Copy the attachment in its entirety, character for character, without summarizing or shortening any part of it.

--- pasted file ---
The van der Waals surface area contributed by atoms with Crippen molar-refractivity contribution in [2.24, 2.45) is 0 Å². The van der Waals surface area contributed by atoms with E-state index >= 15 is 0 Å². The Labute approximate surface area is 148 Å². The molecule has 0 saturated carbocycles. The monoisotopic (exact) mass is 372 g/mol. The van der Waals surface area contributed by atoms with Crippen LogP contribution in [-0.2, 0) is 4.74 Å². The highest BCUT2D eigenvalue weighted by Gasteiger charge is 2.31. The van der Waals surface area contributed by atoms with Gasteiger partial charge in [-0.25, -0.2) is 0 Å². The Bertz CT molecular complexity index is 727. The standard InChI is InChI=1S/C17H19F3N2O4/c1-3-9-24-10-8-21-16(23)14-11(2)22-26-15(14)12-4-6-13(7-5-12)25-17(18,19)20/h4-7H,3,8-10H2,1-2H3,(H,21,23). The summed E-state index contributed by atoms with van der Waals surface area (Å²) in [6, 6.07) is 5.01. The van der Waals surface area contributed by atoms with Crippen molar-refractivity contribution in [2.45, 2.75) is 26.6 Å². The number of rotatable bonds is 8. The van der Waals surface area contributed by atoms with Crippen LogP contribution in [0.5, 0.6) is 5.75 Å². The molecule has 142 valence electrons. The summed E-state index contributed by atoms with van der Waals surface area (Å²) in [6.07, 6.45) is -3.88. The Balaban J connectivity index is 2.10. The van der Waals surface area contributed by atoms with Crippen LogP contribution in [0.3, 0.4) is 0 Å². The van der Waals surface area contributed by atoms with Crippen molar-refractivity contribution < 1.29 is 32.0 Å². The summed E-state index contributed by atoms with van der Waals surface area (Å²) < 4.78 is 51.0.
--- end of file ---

The van der Waals surface area contributed by atoms with Crippen molar-refractivity contribution in [2.24, 2.45) is 0 Å². The van der Waals surface area contributed by atoms with E-state index >= 15 is 0 Å². The Labute approximate surface area is 148 Å². The molecule has 0 saturated carbocycles. The monoisotopic (exact) mass is 372 g/mol. The van der Waals surface area contributed by atoms with Crippen LogP contribution in [-0.2, 0) is 4.74 Å². The highest BCUT2D eigenvalue weighted by Gasteiger charge is 2.31. The van der Waals surface area contributed by atoms with Gasteiger partial charge in [-0.25, -0.2) is 0 Å². The Bertz CT molecular complexity index is 727. The standard InChI is InChI=1S/C17H19F3N2O4/c1-3-9-24-10-8-21-16(23)14-11(2)22-26-15(14)12-4-6-13(7-5-12)25-17(18,19)20/h4-7H,3,8-10H2,1-2H3,(H,21,23). The summed E-state index contributed by atoms with van der Waals surface area (Å²) in [6, 6.07) is 5.01. The van der Waals surface area contributed by atoms with Crippen molar-refractivity contribution in [2.45, 2.75) is 26.6 Å². The number of rotatable bonds is 8. The van der Waals surface area contributed by atoms with Crippen LogP contribution in [0.5, 0.6) is 5.75 Å². The molecule has 142 valence electrons. The summed E-state index contributed by atoms with van der Waals surface area (Å²) in [6.07, 6.45) is -3.88. The Balaban J connectivity index is 2.10. The van der Waals surface area contributed by atoms with Crippen LogP contribution in [0.3, 0.4) is 0 Å². The van der Waals surface area contributed by atoms with Crippen molar-refractivity contribution < 1.29 is 32.0 Å². The summed E-state index contributed by atoms with van der Waals surface area (Å²) < 4.78 is 51.0.